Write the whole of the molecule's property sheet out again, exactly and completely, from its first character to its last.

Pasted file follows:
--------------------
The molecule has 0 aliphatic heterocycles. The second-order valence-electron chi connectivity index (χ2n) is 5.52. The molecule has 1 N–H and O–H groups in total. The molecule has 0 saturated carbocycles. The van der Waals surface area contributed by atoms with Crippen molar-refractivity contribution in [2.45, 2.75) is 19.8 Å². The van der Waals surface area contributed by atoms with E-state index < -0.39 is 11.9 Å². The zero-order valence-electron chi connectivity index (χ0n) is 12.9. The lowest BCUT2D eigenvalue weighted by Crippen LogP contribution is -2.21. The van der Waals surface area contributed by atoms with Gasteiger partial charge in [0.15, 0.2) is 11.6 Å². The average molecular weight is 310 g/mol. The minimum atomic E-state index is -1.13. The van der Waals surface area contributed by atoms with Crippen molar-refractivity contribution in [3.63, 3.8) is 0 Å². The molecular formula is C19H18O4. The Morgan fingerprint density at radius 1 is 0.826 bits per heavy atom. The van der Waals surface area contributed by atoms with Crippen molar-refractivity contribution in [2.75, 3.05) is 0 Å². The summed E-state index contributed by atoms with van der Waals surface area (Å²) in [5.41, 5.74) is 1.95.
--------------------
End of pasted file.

The molecule has 0 aliphatic heterocycles. The second-order valence-electron chi connectivity index (χ2n) is 5.52. The molecule has 1 N–H and O–H groups in total. The molecule has 0 saturated carbocycles. The van der Waals surface area contributed by atoms with Crippen molar-refractivity contribution in [2.45, 2.75) is 19.8 Å². The van der Waals surface area contributed by atoms with E-state index < -0.39 is 11.9 Å². The zero-order valence-electron chi connectivity index (χ0n) is 12.9. The lowest BCUT2D eigenvalue weighted by Crippen LogP contribution is -2.21. The van der Waals surface area contributed by atoms with Gasteiger partial charge in [0.15, 0.2) is 11.6 Å². The average molecular weight is 310 g/mol. The minimum atomic E-state index is -1.13. The van der Waals surface area contributed by atoms with Crippen molar-refractivity contribution in [3.63, 3.8) is 0 Å². The molecular formula is C19H18O4. The Morgan fingerprint density at radius 1 is 0.826 bits per heavy atom. The van der Waals surface area contributed by atoms with Crippen molar-refractivity contribution in [2.75, 3.05) is 0 Å². The summed E-state index contributed by atoms with van der Waals surface area (Å²) in [5.41, 5.74) is 1.95.